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How Our Short-Term Rental Rules Have Changed

Jessica Evans

Jessica fell in love with D.C.’s unique neighborhoods while attending the University of Maryland...

Jessica fell in love with D.C.’s unique neighborhoods while attending the University of Maryland...

May 19 4 minutes read

Reviewing the new rules for short-term and vacation rentals in D.C.


In 2018, the D.C. council passed some new rules regarding short-term and vacation rentals that went into effect at the beginning of this year, but there has been a grace period until June to comply with the new regulations. The changes are pretty big—short-term rentals went from having very little oversight to being very strict. 


The first rule to keep in mind is that there are two classifications. The first is short-term rentals. Short-term rentals have to be owner-occupied during the rental, and the rental periods have to be for 30 nights or fewer. A vacation rental is not owner-occupied, but the period is also 30 nights or fewer. If it’s longer than that, I believe they are considered regular rentals.


Vacation rentals are now limited to a total of 90 nights per year (which is really small). It is possible to get an exemption for specific reasons, but the rules don’t seem too flexible. In addition, business entities can’t operate short-term or vacation rentals.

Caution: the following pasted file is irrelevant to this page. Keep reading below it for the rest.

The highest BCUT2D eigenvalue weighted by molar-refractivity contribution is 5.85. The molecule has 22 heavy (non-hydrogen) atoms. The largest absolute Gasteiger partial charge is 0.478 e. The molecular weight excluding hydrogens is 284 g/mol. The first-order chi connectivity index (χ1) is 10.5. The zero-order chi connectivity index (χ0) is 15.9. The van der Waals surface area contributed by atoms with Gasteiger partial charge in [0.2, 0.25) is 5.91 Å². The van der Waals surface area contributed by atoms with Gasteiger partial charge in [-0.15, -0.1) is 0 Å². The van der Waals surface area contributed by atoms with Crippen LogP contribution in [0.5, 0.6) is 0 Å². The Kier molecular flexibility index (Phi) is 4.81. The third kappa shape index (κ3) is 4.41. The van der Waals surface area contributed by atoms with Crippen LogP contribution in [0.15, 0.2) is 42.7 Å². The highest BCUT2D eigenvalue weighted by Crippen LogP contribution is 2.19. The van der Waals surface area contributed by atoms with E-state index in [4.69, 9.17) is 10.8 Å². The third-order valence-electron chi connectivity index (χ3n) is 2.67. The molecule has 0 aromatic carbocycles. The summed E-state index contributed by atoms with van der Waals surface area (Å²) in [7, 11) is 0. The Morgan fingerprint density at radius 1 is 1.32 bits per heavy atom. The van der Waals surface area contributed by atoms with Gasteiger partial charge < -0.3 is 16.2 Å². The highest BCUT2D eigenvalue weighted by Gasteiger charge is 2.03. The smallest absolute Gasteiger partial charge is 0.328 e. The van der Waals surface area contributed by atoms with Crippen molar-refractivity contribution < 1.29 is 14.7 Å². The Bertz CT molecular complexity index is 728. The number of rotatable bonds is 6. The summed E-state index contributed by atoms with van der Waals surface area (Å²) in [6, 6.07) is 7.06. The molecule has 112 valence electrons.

If these rentals are located in condos, co-ops, or communities with a homeowners association, the owner has to attest that the HOA rules allow the rental, or they have to obtain written permission from the HOA. In reality, that written permission won’t really happen. It was already difficult for condo owners to operate vacation rentals, but now it’s even harder.


"It will all come down to the enforcement of these new rules."


On an interesting note, you can’t rent out your house and simply live in the basement. The new rules say that you have to live in the primary portion of your home. 


That brings up a larger question: How will these rules be enforced? They’re putting a lot of responsibility on booking services like Airbnb. These sites can collect licensing information from the host and report that data to the Department of Consumer and Regulatory Affairs. I don’t know how often that information will be requested. It also sounds like neighbors can report any suspected infraction of these rules.


The penalties are $250 for the first violation, $500 for the second, and $1,000 for the third. There aren’t any penalties for consumers if they book an unlicensed rental.


Will we be seeing a flood of properties that were previously short-term rentals? There are a ton of short-term rentals out there that won’t be in compliance with these rules, but I think it comes down to enforcement. If we see strict enforcement, we might see some properties come on the market as a result. However, the DCRA doesn’t always have the best follow-through, so the impact remains to be seen.


If you’re thinking about starting a short-term rental, keep these rules in mind. Of course, if you have any questions, I’d love to help. Just call or email me.

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